It reached a critical mass. All movements need people, otherwise they’re just one guy doing his one guy thing. And Jeffro’s work was getting noticed because he was one of the few people writing about the subject plus, unlike previous surveys of Appendix N, he loved the pulps unapologetically (didn’t hurt that he’s a damn good writer to boot).

“Appendix N” got noticed by game bloggers, game designers, nascent writers, editors, and so on and so forth. More and more people noticed his reviews, read them, discussed them, and linked to them, then read the pulps for the very first time.

Minds. Blown.

The more who read the pulps, the more who became excited by the pulps, and the more who wanted to write pulp-influenced stories and pulp-influenced novels. And THAT’S why the Pulp Revolution became a thing.

Laying it out like that, it seems like simple math, in retrospect. And it was simple and apparent to me, because I was one of the people whose mind was blown by the sheer awesomeness and imagination and depth and breadth and width and lack of limits of the pulps.

Right now, as movements go, this is a smallish one, but I see great things ahead for this retro-flavored, forward-looking, excitement-centric pulp revival. Between this book, Cirsova magazine (seriously, check it out), and other Pulp Revolution novels and stories, more and more people are encountering, and will encounter, the classic pulps and the neopulps, having their minds blown, and joining the Pulp Revolution. Gradually, bit by bit, the Pulp Revolution will become a big ball of awesome spreading throughout science fiction fandom.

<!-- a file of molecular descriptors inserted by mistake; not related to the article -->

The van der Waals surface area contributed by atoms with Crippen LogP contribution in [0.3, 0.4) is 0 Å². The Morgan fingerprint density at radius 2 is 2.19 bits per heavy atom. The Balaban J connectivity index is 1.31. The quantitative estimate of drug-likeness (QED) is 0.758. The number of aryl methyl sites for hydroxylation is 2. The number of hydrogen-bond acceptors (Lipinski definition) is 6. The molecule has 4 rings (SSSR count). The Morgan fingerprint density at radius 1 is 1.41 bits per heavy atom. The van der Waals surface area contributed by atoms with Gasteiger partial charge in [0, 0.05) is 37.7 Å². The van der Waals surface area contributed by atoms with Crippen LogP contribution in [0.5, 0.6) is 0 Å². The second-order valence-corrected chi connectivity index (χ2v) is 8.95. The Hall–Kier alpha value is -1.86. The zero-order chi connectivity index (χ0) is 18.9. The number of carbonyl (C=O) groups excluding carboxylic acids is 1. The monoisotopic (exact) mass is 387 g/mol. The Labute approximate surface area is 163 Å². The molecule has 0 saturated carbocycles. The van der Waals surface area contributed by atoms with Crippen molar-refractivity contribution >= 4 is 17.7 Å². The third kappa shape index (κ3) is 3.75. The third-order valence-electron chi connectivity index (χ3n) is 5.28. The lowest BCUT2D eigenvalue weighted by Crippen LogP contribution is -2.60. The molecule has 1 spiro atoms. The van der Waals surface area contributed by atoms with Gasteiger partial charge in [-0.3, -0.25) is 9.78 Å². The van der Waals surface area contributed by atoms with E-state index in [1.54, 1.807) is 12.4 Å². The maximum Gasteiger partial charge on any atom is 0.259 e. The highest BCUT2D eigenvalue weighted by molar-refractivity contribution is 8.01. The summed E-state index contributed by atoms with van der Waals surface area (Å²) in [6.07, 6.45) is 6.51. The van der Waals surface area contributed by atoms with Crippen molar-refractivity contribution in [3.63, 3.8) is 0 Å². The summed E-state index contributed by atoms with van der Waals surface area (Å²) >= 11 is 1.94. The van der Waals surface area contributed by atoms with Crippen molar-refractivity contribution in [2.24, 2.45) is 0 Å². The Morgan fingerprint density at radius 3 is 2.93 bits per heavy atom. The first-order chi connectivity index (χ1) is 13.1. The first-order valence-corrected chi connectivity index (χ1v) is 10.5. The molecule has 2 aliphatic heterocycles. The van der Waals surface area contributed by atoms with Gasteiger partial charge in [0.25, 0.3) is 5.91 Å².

Call that my Second Prophecy of the Pulp Revolution.

  • Rawle Nyanzi says:

    I fully concur with this.

  • Hooc Ott says:

    “I called it.”

    On a similar note, it was you Jasyn who pointed the way on twitter to the sad pups back in 2015 and onto the path that lead me here into Appendix N and Pulp revolution.

    Thank you!

  • anonme says:

    Of the two low key SFF literary movements I know of (Superversive, and Pulp Revolution) it’ll be interesting to see where they go from here.

  • John E. Boyle says:

    Yes, Thank you.

    I’m in my 60’s, so I come from the far side of the Appendix N divide. I was not even aware of its existence until Jeffro started looking into books that I grew up with as if they had just been discovered in a sealed tomb.

    But there were things stirring before that; Larry Correia sounded the first horn call with Sad Puppies in 2013, and then Gamergate sounded the second in 2014.

    That’s where I heard that incredibly annoying radio voice of yours first, Dad. That is where I realized we’re in a fight, whether most realize it or not.


  • deuce says:

    I’m with John on this. I started reading pulp stuff in the ’70s when I was eight. When I read App N in the DMG about ’84, it was no revelation to me. Bellairs was the only one I hadn’t encountered. So, it wasn’t that big a deal to me. For me, my “Appendix N” were the two Amra collections that Ace put out around ’80.

    Starting about 10yrs ago, I began mentioning online/in blog posts that things were getting weird and something had gone wrong, but then I stopped blogging. Missed the boat a bit, but I *was* out there hollerin’ in the wilderness with some fellow travelers like Mal.

    I’m glad Jeffro got this thing off the ground. Good on him.

  • Amber Twilla says:

    I read Appendix N and loved it. And I do think it’s a literary movement that’s already started. I finished reading The Last Time Traveler the other day, and it is definitely in the pulpy sci-fi genre you like, Jeffro.